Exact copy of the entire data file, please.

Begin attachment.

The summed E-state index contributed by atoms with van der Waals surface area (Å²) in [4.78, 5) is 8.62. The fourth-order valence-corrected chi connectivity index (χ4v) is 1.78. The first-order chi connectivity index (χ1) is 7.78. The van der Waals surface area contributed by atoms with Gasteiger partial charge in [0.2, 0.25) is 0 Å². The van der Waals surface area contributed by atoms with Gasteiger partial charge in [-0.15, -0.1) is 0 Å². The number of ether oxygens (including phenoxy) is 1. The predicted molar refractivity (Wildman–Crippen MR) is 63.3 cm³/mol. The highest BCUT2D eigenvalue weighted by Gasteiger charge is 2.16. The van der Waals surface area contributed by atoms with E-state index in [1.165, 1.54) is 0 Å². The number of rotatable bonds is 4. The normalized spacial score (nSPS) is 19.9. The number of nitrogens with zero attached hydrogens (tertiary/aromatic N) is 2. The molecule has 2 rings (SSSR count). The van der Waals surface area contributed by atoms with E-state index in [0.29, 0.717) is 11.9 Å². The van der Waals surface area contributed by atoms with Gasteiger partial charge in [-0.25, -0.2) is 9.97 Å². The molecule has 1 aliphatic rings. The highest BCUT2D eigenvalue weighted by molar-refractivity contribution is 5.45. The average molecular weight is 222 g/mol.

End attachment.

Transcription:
The summed E-state index contributed by atoms with van der Waals surface area (Å²) in [4.78, 5) is 8.62. The fourth-order valence-corrected chi connectivity index (χ4v) is 1.78. The first-order chi connectivity index (χ1) is 7.78. The van der Waals surface area contributed by atoms with Gasteiger partial charge in [0.2, 0.25) is 0 Å². The van der Waals surface area contributed by atoms with Gasteiger partial charge in [-0.15, -0.1) is 0 Å². The number of ether oxygens (including phenoxy) is 1. The predicted molar refractivity (Wildman–Crippen MR) is 63.3 cm³/mol. The highest BCUT2D eigenvalue weighted by Gasteiger charge is 2.16. The van der Waals surface area contributed by atoms with E-state index in [1.165, 1.54) is 0 Å². The number of rotatable bonds is 4. The normalized spacial score (nSPS) is 19.9. The number of nitrogens with zero attached hydrogens (tertiary/aromatic N) is 2. The molecule has 2 rings (SSSR count). The van der Waals surface area contributed by atoms with E-state index in [0.29, 0.717) is 11.9 Å². The van der Waals surface area contributed by atoms with Gasteiger partial charge in [-0.25, -0.2) is 9.97 Å². The molecule has 1 aliphatic rings. The highest BCUT2D eigenvalue weighted by molar-refractivity contribution is 5.45. The average molecular weight is 222 g/mol.